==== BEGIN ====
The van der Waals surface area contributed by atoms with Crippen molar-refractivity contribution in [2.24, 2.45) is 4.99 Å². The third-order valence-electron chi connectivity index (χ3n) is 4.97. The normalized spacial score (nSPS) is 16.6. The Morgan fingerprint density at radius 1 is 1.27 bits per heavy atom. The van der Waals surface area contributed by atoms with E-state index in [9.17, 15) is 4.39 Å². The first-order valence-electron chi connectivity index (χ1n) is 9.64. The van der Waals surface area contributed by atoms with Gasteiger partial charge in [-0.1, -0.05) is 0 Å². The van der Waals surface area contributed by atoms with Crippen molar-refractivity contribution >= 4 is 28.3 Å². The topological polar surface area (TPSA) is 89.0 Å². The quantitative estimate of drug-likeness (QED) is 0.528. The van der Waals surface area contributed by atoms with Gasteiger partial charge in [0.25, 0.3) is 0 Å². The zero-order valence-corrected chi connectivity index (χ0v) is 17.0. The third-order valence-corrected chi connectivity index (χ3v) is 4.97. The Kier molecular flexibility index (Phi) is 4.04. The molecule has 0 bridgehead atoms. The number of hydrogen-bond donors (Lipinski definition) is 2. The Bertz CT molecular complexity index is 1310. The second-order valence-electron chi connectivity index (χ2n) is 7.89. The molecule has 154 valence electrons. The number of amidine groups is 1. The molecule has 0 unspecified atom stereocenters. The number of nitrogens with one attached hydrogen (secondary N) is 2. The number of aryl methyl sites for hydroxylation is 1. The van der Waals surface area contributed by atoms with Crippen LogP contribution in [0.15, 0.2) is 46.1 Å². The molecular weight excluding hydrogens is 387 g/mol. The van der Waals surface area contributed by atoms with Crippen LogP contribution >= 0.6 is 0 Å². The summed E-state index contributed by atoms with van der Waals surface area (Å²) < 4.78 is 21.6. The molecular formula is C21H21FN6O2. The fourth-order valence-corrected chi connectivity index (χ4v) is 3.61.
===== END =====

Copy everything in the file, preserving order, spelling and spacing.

The van der Waals surface area contributed by atoms with Crippen molar-refractivity contribution in [2.24, 2.45) is 4.99 Å². The third-order valence-electron chi connectivity index (χ3n) is 4.97. The normalized spacial score (nSPS) is 16.6. The Morgan fingerprint density at radius 1 is 1.27 bits per heavy atom. The van der Waals surface area contributed by atoms with E-state index in [9.17, 15) is 4.39 Å². The first-order valence-electron chi connectivity index (χ1n) is 9.64. The van der Waals surface area contributed by atoms with Gasteiger partial charge in [-0.1, -0.05) is 0 Å². The van der Waals surface area contributed by atoms with Crippen molar-refractivity contribution >= 4 is 28.3 Å². The topological polar surface area (TPSA) is 89.0 Å². The quantitative estimate of drug-likeness (QED) is 0.528. The van der Waals surface area contributed by atoms with Gasteiger partial charge in [0.25, 0.3) is 0 Å². The zero-order valence-corrected chi connectivity index (χ0v) is 17.0. The third-order valence-corrected chi connectivity index (χ3v) is 4.97. The Kier molecular flexibility index (Phi) is 4.04. The molecule has 0 bridgehead atoms. The number of hydrogen-bond donors (Lipinski definition) is 2. The Bertz CT molecular complexity index is 1310. The second-order valence-electron chi connectivity index (χ2n) is 7.89. The molecule has 154 valence electrons. The number of amidine groups is 1. The molecule has 0 unspecified atom stereocenters. The number of nitrogens with one attached hydrogen (secondary N) is 2. The number of aryl methyl sites for hydroxylation is 1. The van der Waals surface area contributed by atoms with Crippen LogP contribution in [0.15, 0.2) is 46.1 Å². The molecular weight excluding hydrogens is 387 g/mol. The van der Waals surface area contributed by atoms with Crippen LogP contribution >= 0.6 is 0 Å². The summed E-state index contributed by atoms with van der Waals surface area (Å²) < 4.78 is 21.6. The molecular formula is C21H21FN6O2. The fourth-order valence-corrected chi connectivity index (χ4v) is 3.61.